• $\begingroup$ sure but wouldn't cleaning the soil for food growth be something to worry about after surviving the initial fallout? $\endgroup$ Nov 3 at 20:18

Yes for alpha and beta radiation. Not for gamma or neutron radiation. The US Navy has a system of washdown in case of radioactive contamination.

You are going to have 2 problems.

  1. When you wash the radioactive particles off your roof, they are going to collect around your house, unless you can wash them into a container.
  2. The wind is going to blow more onto your roof and you are going to have to keep doing this until the contamination is low enough to simply allow it to remain.
  • 1
    $\begingroup$ Plus you probably would rather have a bunch of clean water in a closed tank, rather than a bunch of contaminated water on the ground. The US Navy used ocean water for the spray down, so had an unlimited supply. $\endgroup$
    – Jon Custer
    Sep 25 at 22:18
  • $\begingroup$ the 7/10 rule means that after 7 hours a 1000Rad/hour of radiation should only be 100 rad/hour, right? so I just need to do it for the first 7 hours to keep my family safe. or does the gamma radiation last longer than the alpha and beta radiation? Also wouldn't it be better to have the radioactive particles on the ground so that the ground can buffer me in my basement from the radiation? $\endgroup$ Sep 25 at 23:46
  • $\begingroup$ I cannot answer the 7/10 rule, but I would not worry too much about the alpha and beta radiation. Clothing and a surgical mask would suffice to protect you from it. Neutron radiation would be gone within an hour. Gamma radiation is instantaneous... You may die from it in a week, but it is gone literally in a flash. $\endgroup$
    – Rick
    Sep 26 at 12:24
  • $\begingroup$ @Rick So you are saying that the fallout is all gamma and betta radiation and there should be negligible amounts of Gamma radiation in the actual fallout? $\endgroup$ Sep 26 at 21:20
  • $\begingroup$ Dan - No I am saying the most dangerous radiation has the shortest lifespan. $\endgroup$
    – Rick
    Sep 28 at 1:30

Yes, you can. Note that when inhaled or ingested, the alpha- and beta-emitters do not have to pass through your skin in order to poison you from inside. This is why the KGB uses tea spiked with polonium-210 to kill its enemies.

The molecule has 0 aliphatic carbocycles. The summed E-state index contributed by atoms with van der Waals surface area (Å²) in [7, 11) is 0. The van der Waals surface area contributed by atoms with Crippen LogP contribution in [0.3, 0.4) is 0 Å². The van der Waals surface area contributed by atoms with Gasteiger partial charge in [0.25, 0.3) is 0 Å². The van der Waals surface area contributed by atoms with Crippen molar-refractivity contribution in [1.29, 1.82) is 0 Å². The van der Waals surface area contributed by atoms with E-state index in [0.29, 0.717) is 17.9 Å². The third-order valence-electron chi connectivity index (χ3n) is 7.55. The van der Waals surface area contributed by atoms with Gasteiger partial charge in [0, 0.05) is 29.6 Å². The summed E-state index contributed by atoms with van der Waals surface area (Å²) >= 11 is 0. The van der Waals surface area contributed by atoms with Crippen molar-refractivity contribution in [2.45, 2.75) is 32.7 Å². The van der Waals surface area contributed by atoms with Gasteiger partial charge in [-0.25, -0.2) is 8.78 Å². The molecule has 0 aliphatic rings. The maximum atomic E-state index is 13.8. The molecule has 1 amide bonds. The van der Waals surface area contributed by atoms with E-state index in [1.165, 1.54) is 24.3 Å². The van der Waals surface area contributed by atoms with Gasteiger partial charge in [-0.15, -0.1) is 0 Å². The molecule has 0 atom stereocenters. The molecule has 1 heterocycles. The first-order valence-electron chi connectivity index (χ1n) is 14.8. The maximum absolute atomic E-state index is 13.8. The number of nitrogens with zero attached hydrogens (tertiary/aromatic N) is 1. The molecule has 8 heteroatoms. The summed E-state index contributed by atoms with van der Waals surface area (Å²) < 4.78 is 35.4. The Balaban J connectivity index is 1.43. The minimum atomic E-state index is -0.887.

That said, washing down your roof puts the fallout dust in your shrubbery which means it is still at least theoretically possible to inhale or eat it.

  • $\begingroup$ It should go into the downspouts which mostly drain to the creek as we are on a hill. the radio activeness should have mostly died down by the end of the week right? $\endgroup$ Sep 25 at 23:54
  • $\begingroup$ @DanAnderson "by the end of the week..." Um, the half life for Uranium is between two hundred thousand and five billions years... $\endgroup$
    – hft
    Sep 26 at 0:09
  • $\begingroup$ I guess you didn't specify the type of source, but just for comparison a billion years rather longer than a week $\endgroup$
    – hft
    Sep 26 at 0:11
  • $\begingroup$ @hft the sources I've read say that there would be very little uranium in the fall out. the radiation levels from the fallout decrease by 50%. in the first hour and by like 90% in 7 hours, is my understanding wrong? $\endgroup$ Sep 26 at 21:18
  • $\begingroup$ It depends on the type of bomb. For a fusion bomb (a hydrogen bomb) as opposed to a fission bomb there is probably relatively little uranium or other fissionable material (but probably still some that maybe is used as a detonator or some other reason) $\endgroup$
    – hft
    Sep 26 at 21:24

Your Answer

By clicking “Post Your Answer”, you agree to our terms of service and acknowledge that you have read and understand our privacy policy and code of conduct.

Not the answer you're looking for? Browse other questions tagged or ask your own question.